The past is a foreign country… (part 3): Schools

“The past is a foreign country. They do things differently there.” (L.P. Hartley)

… In the South, fewer than half of all children attended a school as late as 1890.”

“While urban students typically began their education at the age of seven, attended school nine months a year, and completed a year of high school, rural children went to school six months a year for less than five years.”

In 1910, “a fourth of the schools in Montana held classes for no more than four months a year; in rural Arizona the school term averaged…105 days.”

Source: Huck’s Raft  A History of American Childhood, Steven Mintz, 2004

The first kindergarten in America began in 1856 in Watertown, Wisconsin. Instruction was in German. The first English language kindergarten in the U.S. began in Boston in 1860.

Source: Wikipedia

My grandmother, DeIna Ruth Buhrman, who married Al Logan, attended Kerr School, District 56, in rural Pilot Knob Township, Washington County, Illinois. Here are some statistics from the Kerr School’s “Teachers’ Annual Report — 1916-1917:” (This was several years after my grandmother attended school there — by this time, she was married and living in Washington County, Iowa — but the one report I could find.)

  • Kerr School had a 7-month school year: 141 days in session.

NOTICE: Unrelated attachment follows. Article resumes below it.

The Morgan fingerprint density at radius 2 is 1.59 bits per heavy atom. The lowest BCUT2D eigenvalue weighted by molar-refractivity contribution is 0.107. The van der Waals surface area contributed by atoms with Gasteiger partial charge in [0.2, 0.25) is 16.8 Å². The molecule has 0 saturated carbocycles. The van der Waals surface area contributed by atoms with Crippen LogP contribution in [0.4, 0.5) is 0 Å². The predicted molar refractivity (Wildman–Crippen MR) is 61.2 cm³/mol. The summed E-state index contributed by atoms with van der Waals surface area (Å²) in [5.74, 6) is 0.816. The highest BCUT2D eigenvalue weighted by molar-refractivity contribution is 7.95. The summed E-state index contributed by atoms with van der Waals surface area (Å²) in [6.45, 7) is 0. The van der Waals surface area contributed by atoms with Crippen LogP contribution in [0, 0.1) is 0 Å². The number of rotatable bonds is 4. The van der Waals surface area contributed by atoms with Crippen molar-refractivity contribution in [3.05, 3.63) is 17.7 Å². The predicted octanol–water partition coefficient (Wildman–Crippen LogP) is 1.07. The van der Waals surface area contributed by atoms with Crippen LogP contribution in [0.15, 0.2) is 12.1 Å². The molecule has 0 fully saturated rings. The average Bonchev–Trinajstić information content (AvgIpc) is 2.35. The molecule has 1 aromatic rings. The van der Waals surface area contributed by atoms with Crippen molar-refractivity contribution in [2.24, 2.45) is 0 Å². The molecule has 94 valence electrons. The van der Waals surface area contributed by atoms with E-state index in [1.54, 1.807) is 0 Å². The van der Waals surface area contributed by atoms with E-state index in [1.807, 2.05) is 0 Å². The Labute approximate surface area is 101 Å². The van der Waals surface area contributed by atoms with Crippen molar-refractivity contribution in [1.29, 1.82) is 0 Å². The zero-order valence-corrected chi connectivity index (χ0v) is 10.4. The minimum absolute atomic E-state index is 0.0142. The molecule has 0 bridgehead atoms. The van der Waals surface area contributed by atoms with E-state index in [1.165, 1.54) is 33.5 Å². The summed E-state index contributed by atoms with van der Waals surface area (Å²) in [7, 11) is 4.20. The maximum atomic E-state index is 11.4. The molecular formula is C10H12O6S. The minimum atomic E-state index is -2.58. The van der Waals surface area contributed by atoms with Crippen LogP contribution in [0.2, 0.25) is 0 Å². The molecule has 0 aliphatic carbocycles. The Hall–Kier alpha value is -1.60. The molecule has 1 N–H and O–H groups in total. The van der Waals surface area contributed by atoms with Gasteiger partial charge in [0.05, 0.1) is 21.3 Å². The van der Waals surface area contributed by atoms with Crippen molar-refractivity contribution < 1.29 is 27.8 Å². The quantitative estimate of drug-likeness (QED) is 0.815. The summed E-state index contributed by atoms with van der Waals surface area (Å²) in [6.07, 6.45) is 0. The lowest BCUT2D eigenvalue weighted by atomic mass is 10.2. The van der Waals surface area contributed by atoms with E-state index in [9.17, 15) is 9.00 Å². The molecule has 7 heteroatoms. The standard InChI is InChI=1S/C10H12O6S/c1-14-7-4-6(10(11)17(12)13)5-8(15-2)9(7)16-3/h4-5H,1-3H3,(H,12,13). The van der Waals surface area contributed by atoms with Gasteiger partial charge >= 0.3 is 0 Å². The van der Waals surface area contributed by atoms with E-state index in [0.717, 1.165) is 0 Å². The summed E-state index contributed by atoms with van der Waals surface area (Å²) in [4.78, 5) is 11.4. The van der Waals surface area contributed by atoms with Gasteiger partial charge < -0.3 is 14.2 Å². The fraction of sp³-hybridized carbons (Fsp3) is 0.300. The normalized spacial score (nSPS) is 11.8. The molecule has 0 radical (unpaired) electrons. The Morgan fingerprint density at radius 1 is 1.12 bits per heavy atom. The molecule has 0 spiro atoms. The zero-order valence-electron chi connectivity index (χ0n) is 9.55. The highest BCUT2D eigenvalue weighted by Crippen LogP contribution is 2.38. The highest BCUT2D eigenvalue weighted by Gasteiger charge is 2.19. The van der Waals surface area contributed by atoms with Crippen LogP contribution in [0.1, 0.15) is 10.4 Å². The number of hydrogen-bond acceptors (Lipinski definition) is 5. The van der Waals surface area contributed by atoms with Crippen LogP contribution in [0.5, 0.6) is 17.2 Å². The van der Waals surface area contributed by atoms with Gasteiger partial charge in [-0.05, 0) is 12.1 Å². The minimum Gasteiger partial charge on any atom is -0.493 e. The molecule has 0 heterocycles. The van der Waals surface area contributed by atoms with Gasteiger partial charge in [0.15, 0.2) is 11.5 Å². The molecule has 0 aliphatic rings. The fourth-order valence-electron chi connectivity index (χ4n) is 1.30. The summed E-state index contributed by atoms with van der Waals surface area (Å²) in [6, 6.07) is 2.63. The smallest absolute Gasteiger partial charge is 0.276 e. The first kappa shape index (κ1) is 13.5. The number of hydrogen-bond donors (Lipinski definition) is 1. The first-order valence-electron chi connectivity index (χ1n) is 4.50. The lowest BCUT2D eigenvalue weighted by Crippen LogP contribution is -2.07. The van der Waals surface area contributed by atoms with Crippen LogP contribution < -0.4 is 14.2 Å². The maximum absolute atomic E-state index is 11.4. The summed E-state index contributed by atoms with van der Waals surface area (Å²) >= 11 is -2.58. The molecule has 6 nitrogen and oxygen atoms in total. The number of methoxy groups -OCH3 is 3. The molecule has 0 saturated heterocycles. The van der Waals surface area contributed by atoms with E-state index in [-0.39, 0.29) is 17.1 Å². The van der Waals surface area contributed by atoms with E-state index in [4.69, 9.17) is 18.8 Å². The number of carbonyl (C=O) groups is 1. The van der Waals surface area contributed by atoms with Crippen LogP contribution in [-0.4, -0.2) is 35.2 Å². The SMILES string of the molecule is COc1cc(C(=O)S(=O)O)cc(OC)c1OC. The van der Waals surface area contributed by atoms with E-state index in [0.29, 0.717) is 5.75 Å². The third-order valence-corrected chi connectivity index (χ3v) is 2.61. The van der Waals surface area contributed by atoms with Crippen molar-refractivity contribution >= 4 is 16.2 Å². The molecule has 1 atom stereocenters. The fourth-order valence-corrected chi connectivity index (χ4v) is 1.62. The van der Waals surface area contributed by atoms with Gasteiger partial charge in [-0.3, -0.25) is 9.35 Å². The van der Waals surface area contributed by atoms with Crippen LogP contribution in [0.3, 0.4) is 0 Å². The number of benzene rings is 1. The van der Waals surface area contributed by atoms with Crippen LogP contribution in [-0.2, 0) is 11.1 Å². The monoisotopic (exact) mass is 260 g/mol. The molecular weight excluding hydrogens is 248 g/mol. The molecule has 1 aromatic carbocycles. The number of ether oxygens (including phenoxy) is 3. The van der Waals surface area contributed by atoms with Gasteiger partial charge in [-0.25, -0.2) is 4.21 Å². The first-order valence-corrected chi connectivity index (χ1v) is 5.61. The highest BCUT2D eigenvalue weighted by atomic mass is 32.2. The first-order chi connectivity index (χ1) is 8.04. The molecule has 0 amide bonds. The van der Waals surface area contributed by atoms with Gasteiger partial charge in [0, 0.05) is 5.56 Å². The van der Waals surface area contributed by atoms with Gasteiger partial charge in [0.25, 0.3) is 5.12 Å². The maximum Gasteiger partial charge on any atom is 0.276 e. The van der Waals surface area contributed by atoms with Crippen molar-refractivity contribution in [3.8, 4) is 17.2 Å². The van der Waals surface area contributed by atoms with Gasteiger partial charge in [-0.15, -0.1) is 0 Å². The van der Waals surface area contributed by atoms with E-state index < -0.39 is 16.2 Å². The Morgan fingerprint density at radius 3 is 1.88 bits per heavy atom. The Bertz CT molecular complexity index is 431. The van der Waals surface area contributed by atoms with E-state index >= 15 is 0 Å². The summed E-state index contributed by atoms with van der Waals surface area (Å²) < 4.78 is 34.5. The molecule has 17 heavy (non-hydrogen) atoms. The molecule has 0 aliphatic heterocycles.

• There were 22 boys and 21 girls between ages 6 and 21: a total of 43.
  • Two boys and two girls — 4 students — graduated 8th grade.
  • There was one male teacher/principal; in other words, a student-teacher ratio of 43 to 1. (And this was for all grade/age levels.)
  • There were 58 volumes in the Kerr School library (for all grades, reading levels, subjects, and ability/achievement levels).
  • The school property was valued at $1,000; school equipment at $250.

Illiteracy was a major issue in 1907. The Washington County, Illinois, “Township Trustees’ Report” contained these standard “causes” for illiteracy. Individual schools would report on illiteracy based on these categories/supposed “reasons”:

  • Idiotic and insane
  • Foreign birth
  • Blind or partially blind
  • Mute
  • Negligence of parents
  • Inaccessibility of school
  • Mental weakness
  • Ill-health
  • Indigence

Source: Regional Office of Education #13, Clinton, Jefferson, Marion & Washington Counties, Carlyle, Illinois

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